Moreover, compact urban forms, on the other hand, are encouraging greater sustainability, resilience, and liveability in African cities. Despite the challenges of rapid urbanisation, African cities are showing promising trends: huge cities (of over 4 million inhabitants) are more compact, on average than larger (1 million to 4 million inhabitants) and intermediate towns (50,000 to 1 million inhabitants). African cities make significant strides in ensuring inclusive and equitable access to essential services. For instance, the African Development Bank, Cities Alliance, and UNOPS have jointly published a report demonstrating how to ensure more effective delivery of basic services through infrastructure, especially for communities living in informal settlements and the urban poor.

Inclusive and Participatory Governance: The Soul of Our Cities

Empowerment of local communities in decision-making processes is a cornerstone for building effective social systems in African cities. Cities like Addis Ababa, Ethiopia, have shown that community participation in decision-making processes, especially those dealing with natural resources management, can lead to more effective outcomes. A study conducted at the Abijatta-Shalla Lakes National Park (ASLNP) in Ethiopia assessed the extent of community participation in the decision-making process for sustainable park management. The journey towards sustainable cities in Africa is a collaborative endeavour. It requires the collective effort of the government, private sector, and civil society. A study on implementing the National Evaluation System (NES) in Africa highlighted the importance of strengthening collaboration with Civil Society Organizations (CSOs) in implementing the NES.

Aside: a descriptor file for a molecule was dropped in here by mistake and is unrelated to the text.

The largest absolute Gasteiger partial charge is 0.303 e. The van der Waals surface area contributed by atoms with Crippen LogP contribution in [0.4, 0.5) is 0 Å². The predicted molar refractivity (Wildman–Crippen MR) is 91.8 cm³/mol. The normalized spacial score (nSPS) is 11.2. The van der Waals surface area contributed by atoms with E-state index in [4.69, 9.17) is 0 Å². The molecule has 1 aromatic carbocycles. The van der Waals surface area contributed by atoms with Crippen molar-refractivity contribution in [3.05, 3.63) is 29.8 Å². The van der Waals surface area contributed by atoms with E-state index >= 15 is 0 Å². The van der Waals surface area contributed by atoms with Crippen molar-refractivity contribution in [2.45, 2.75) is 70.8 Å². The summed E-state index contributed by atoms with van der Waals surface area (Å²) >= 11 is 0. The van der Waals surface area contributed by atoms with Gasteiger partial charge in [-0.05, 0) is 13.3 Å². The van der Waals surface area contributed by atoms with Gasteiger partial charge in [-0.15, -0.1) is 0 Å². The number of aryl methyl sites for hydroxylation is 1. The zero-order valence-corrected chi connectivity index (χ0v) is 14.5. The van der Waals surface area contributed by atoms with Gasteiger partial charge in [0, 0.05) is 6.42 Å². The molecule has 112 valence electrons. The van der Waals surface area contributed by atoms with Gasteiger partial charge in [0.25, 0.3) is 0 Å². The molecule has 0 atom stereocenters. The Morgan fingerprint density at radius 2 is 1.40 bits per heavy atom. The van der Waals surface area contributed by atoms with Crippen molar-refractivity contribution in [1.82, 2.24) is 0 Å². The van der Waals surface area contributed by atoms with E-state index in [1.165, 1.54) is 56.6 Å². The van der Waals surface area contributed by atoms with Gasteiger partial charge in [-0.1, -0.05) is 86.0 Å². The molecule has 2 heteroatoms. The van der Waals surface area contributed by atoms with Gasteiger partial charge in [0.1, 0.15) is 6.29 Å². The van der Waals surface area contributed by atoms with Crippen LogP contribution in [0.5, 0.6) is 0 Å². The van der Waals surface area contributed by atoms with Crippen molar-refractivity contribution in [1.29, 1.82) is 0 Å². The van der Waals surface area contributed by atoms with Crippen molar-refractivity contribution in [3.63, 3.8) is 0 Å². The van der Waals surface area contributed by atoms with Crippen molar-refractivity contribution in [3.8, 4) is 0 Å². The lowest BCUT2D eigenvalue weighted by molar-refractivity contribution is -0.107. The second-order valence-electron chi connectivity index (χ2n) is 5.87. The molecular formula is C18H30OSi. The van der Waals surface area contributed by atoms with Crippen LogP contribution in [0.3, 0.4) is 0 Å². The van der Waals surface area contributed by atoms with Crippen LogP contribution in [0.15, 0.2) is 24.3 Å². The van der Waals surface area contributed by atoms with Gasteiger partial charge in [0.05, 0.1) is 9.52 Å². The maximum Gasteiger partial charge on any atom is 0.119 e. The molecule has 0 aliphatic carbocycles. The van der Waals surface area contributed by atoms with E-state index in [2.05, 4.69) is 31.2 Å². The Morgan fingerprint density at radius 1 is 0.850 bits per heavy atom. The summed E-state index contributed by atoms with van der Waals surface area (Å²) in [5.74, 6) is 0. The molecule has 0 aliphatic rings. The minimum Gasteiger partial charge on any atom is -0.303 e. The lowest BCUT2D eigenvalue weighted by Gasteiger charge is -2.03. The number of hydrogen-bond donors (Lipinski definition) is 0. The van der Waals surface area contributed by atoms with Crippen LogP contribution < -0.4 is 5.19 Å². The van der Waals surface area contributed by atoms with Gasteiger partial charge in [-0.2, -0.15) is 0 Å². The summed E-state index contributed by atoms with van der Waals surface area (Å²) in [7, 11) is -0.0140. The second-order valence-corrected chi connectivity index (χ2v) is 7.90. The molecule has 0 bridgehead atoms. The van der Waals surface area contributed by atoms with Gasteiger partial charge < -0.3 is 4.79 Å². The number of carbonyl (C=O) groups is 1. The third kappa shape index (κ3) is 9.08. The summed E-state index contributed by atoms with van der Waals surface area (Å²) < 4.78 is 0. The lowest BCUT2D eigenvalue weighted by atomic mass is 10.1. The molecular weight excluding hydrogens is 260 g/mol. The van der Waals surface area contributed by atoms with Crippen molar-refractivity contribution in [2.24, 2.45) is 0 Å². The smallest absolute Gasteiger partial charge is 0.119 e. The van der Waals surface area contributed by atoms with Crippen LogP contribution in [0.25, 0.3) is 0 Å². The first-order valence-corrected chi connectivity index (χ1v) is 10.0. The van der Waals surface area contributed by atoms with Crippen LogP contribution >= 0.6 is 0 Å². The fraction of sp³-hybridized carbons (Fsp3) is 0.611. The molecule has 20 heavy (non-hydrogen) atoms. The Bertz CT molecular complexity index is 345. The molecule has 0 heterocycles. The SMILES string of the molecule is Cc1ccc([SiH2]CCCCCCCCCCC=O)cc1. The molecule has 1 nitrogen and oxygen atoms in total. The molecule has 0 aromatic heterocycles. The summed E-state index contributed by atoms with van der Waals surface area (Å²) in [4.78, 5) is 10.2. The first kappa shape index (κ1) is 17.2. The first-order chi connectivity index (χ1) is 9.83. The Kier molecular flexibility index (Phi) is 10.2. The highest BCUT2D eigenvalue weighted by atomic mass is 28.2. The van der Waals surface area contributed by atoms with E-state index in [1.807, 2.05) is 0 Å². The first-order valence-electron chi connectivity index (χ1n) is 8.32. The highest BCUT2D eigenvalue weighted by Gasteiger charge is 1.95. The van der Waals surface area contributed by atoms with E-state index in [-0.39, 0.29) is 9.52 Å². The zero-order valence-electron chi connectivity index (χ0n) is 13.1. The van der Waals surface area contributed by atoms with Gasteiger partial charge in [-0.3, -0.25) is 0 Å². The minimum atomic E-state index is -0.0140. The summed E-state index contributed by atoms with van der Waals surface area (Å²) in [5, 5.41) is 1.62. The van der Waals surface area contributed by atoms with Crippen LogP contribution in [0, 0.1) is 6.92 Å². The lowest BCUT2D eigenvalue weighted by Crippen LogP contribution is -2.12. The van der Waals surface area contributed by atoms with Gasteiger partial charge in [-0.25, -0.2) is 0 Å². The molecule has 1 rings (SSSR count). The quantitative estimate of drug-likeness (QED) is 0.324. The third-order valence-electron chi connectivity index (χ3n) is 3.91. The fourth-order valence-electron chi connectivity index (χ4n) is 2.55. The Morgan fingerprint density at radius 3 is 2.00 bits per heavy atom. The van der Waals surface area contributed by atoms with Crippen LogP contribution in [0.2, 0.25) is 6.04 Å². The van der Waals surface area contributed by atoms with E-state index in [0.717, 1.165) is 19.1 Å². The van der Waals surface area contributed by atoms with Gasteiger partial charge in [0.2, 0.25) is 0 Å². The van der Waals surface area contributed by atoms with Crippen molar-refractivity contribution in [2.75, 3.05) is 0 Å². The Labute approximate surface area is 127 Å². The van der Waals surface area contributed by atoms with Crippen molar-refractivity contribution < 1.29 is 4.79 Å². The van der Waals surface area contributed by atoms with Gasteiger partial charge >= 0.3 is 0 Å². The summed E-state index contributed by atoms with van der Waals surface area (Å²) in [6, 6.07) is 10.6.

Similarly, cities like Nairobi, Kenya, seek to develop a unique participatory and inclusive urban governance model. This model aims to enhance the participation and inclusion of all citizens in the urban development process. Transparency and accountability are the pillars of good governance. They are the surest way of guarding against corruption and help increase trust in the people and institutions on which our futures depend. African cities are making significant strides in this area, valuing the input and involvement of all stakeholders. For instance, the IMF has been working with African countries to strengthen governance and anti-corruption frameworks. Moreover, cities also focus on improving service delivery through partnerships between local governments, civil society, and the private sector, ensuring that everyone's voice is heard and valued.

Sustainable Economic Development: The Engine of Our Cities